Sources for Care and treatment: your rights and choices
Our Care and treatment: your rights and choices information is based on the NHS Constitution, the Handbook to the NHS Constitution, the NICE* clinical guideline on epilepsy and the Equality Act 2010. Some of the information in this document applies to England but may not apply to how the NHS operates in Wales, Scotland, and Northern Ireland.
The NHS Constitution
The NHS Constitution aims to set out clearly what patients, the public, and staff can expect from the NHS and what the NHS expects from them in return. The Constitution includes rights (what you can legally expect), pledges (what the NHS is committed to achieving), and responsibilities (to and from patients, the public, and staff). The Constitution aims to ensure better treatment within, by, and of the NHS. The Constitution applies to everyone entitled to NHS services in England.
The Handbook to the NHS Constitution
The Handbook to the NHS Constitution gives further information and detail about the rights and pledges in the NHS Constitution and what these mean for NHS patients and staff.
Nice clinical guideline on epilepsy
NICE (National Institute for Health and Care Excellence) is the organisation that publishes national guidance and standards on the promotion of good health and the prevention and treatment of ill health. It produces guidelines on different health conditions, including the clinical guideline ‘Epilepsies in children, young people, and adults’, which was last updated in April 2022.
Although ‘guidance’ (and not ‘the law’), NICE clinical guidelines give best practice advice, are produced by experts in the topic, and all their information and recommendations are thoroughly researched and based on the best available evidence.
NICE also publishes ‘technology appraisal’ guidance (TAs). This type of guidance evaluates the clinical and cost effectiveness of different medicines, tests, or devices, so that patients receive the best treatments, and the NHS makes the best use of its resources. They are often done for new treatments so that these can be recommended within the NHS. NICE uses evidence for the appraisal, which is reviewed and evaluated by an independent review group to look at the benefits and costs.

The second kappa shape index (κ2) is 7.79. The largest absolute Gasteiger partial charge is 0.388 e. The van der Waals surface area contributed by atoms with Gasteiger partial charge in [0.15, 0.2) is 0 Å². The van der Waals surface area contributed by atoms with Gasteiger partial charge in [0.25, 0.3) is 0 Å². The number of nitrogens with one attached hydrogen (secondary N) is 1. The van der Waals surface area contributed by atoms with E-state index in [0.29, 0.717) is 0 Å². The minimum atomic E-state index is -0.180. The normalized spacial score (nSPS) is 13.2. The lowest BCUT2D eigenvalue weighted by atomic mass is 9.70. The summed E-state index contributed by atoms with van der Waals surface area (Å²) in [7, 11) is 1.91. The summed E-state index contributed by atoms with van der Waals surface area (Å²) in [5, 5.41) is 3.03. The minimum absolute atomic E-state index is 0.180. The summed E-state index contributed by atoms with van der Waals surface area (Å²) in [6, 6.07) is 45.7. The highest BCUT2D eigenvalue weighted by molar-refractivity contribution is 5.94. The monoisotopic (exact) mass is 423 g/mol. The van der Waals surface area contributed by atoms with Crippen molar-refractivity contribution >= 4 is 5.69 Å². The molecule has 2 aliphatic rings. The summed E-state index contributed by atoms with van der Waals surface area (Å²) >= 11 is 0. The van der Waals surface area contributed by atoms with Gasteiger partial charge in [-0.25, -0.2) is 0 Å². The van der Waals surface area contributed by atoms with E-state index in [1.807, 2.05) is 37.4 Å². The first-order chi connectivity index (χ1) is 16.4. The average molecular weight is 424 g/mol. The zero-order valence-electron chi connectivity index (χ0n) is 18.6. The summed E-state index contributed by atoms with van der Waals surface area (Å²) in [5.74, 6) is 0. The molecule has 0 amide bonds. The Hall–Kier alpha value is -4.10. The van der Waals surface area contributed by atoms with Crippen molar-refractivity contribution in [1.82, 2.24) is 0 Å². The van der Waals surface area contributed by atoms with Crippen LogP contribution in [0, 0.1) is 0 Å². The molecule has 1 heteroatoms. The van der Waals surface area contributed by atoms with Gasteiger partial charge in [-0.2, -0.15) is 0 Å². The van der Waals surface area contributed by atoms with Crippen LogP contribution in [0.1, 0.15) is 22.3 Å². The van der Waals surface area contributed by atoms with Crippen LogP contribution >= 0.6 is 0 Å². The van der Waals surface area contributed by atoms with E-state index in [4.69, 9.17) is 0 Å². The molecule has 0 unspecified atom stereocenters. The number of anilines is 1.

NICE healthcare guidance is for England and Wales. Northern Ireland’s Department of Health, Social Services and Public Safety uses NICE guidelines where relevant for Northern Ireland. For Scotland see the Scottish Intercollegiate Guidelines Network (SIGN) at sign.ac.uk
The Equality Act 2010
The Equality Act 2010 combines nine anti-discrimination laws (including the Disability Discrimination Act) into a single law. It protects people from unfair discrimination and promotes equal opportunities. It also protects people such as carers, who are associated with another person, from discrimination. The Equality Act 2010 covers England, Scotland, and Wales.
Information updated: March 2023
Care and treatment: your rights and choices says: ‘You have responsibilities as well as rights'.
Care and treatment: your rights and choices says 'After a first seizure, or a seizure after a period of being seizure free, you should see a specialist within two weeks. You have a right to be treated by appropriately qualified and experienced staff.'
Care and treatment: your rights and choices says: ‘If your epilepsy is difficult to diagnose or manage, you should be referred to a tertiary service for specialist care and treatment'.
Care and treatment: your rights and choices says: ‘You have a right to access NHS services and to treatment options that are appropriate for you'.
Care and treatment: your rights and choices says: ‘You have a right to access NHS dental care' and 'you are entitled to free prescriptions'.
Care and treatment: your rights and choices says: ‘You have a right to be involved in your health and care and to be given enough information to make informed decisions. Women and girls with epilepsy should be given information and support that is tailored to their needs’.
Care and treatment: your rights and choices says: ‘You should have a care plan agreed with your healthcare professionals, which should include details of your care and support. You should also be able to have reviews of your epilepsy'.
Care and treatment: your rights and choices says: ‘You have a right to choose who provides your care.'
Care and treatment: your rights and choices says: ‘You have a right to access your own health records.’
Care and treatment: your rights and choices says: "You, and your carer if you have one, are entitled to ask for a health and social care assessment.
You may both be entitled to welfare benefits."
Care and treatment: your rights and choices says: ‘You have a right to be treated with dignity and respect and to not be discriminated against'.
Care and treatment: your rights and choices says: ‘You have a right to complain about NHS services or treatment'.